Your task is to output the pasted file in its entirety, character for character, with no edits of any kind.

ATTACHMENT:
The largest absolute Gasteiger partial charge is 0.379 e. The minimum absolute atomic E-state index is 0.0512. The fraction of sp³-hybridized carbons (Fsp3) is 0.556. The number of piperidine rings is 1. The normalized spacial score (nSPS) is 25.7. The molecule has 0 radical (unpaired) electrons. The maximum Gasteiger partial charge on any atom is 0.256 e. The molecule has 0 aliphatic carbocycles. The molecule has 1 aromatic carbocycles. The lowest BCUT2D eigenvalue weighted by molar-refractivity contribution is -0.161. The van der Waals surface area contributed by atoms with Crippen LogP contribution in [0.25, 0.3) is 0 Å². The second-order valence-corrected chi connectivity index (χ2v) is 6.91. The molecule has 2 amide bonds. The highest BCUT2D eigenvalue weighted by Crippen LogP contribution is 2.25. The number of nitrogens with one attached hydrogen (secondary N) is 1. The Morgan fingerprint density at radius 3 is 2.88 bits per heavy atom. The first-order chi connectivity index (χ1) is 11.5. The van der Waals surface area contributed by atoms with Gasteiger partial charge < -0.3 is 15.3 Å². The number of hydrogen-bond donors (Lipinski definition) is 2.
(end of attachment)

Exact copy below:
The largest absolute Gasteiger partial charge is 0.379 e. The minimum absolute atomic E-state index is 0.0512. The fraction of sp³-hybridized carbons (Fsp3) is 0.556. The number of piperidine rings is 1. The normalized spacial score (nSPS) is 25.7. The molecule has 0 radical (unpaired) electrons. The maximum Gasteiger partial charge on any atom is 0.256 e. The molecule has 0 aliphatic carbocycles. The molecule has 1 aromatic carbocycles. The lowest BCUT2D eigenvalue weighted by molar-refractivity contribution is -0.161. The van der Waals surface area contributed by atoms with Crippen LogP contribution in [0.25, 0.3) is 0 Å². The second-order valence-corrected chi connectivity index (χ2v) is 6.91. The molecule has 2 amide bonds. The highest BCUT2D eigenvalue weighted by Crippen LogP contribution is 2.25. The number of nitrogens with one attached hydrogen (secondary N) is 1. The Morgan fingerprint density at radius 3 is 2.88 bits per heavy atom. The first-order chi connectivity index (χ1) is 11.5. The van der Waals surface area contributed by atoms with Gasteiger partial charge < -0.3 is 15.3 Å². The number of hydrogen-bond donors (Lipinski definition) is 2.